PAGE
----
Security for the 2020s: The Skills and Talent problem
If you’ve been following security news and any prominent security speakers for the past year or two, you’ll certainly have come across 2 differing views regarding skills and shortage.
On one hand, there’s the media and corporate message that we have a serious skills and talent shortage as corporates can’t seem to hire security people and keep losing them, and on the other hand we see newcomers into the industry and prominent security speakers speak about how we’re trying to hire all wrong and not creating enough entry level positions, and the ones we do have we create unrealistic requirements for entry such as certifications and years of experience. I’m more of the latter group-type.
In this post, I’ll explore a few different aspects of this. First, we’ll talk about Skills and Talent and what you can do about managing that constraint (this section will be more geared towards security managers or HR pros hiring security expertise). Next we’ll look into what skills are being required of us (security pros) now, and what came before and the market is still flooded with skills which have now become commodities that aren’t enabling strategic advantage to our organisations anymore, and finally a future looking view of skills which are emerging and seem to be the required by the most advanced organisations and are likely to be job requirements at large in the next decade.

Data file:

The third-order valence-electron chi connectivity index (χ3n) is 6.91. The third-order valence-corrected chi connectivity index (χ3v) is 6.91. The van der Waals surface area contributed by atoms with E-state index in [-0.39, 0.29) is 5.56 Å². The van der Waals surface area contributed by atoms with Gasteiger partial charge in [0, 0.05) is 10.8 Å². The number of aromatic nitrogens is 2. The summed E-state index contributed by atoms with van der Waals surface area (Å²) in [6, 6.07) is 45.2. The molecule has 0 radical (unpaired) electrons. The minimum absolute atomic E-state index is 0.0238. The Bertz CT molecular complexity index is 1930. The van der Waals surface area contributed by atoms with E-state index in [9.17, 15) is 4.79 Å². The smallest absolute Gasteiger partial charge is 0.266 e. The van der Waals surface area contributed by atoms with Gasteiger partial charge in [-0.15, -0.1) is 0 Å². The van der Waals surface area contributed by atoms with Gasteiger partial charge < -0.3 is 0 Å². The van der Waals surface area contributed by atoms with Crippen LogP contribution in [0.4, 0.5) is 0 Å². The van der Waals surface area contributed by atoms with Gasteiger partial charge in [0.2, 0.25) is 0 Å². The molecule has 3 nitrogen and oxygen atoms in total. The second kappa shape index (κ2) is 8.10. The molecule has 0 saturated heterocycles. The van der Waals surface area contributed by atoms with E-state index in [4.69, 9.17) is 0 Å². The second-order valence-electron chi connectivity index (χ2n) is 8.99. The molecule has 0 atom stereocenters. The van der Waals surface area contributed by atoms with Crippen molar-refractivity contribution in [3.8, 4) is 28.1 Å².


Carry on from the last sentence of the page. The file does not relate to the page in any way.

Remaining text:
I’ll then end with a list of resources you can use to explore all of the above.
We do not have a shortage of skills or talent, but there are economic issues at play
Let’s start with economics. A well known economic pattern (meaning it’s business as usual and has been business as usual for millennia) is that of “Creative Destruction”. This is directly related to innovation and it asserts that its effect is “to devalue, if not destroy, past investments and labour skills” and also that it is “embedded in the circulation of capital itself”.
The paradigm shifts which are still on-going of DevOps and has already started happening with Serverless, require fundamentally different approaches to Security and securing the produced assets which most of the industry is still struggling with, not realising that the skills they brought to the table to secure the “old world” are devalued and soon to be destroyed as the effect of “Red Queen” forces organisations of all industries and sizes to adopt practices which enable business agility and adaptability at scale (what DevOps is about).